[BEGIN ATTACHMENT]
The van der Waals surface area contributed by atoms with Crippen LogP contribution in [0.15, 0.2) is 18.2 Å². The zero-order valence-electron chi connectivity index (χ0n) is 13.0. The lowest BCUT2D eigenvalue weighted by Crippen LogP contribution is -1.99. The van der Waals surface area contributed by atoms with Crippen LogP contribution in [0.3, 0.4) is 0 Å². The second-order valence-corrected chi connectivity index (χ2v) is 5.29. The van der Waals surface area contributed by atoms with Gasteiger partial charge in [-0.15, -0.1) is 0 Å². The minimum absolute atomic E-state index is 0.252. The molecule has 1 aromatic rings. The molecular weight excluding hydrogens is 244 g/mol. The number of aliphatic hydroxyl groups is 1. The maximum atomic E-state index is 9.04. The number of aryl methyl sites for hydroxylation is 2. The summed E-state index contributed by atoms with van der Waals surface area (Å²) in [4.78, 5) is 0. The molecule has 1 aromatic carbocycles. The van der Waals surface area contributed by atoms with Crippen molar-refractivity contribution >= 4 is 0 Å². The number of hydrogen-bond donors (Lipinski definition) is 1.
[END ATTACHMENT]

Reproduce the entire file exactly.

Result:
The van der Waals surface area contributed by atoms with Crippen LogP contribution in [0.15, 0.2) is 18.2 Å². The zero-order valence-electron chi connectivity index (χ0n) is 13.0. The lowest BCUT2D eigenvalue weighted by Crippen LogP contribution is -1.99. The van der Waals surface area contributed by atoms with Crippen LogP contribution in [0.3, 0.4) is 0 Å². The second-order valence-corrected chi connectivity index (χ2v) is 5.29. The van der Waals surface area contributed by atoms with Gasteiger partial charge in [-0.15, -0.1) is 0 Å². The minimum absolute atomic E-state index is 0.252. The molecule has 1 aromatic rings. The molecular weight excluding hydrogens is 244 g/mol. The number of aliphatic hydroxyl groups is 1. The maximum atomic E-state index is 9.04. The number of aryl methyl sites for hydroxylation is 2. The summed E-state index contributed by atoms with van der Waals surface area (Å²) in [4.78, 5) is 0. The molecule has 1 aromatic carbocycles. The van der Waals surface area contributed by atoms with Crippen molar-refractivity contribution >= 4 is 0 Å². The number of hydrogen-bond donors (Lipinski definition) is 1.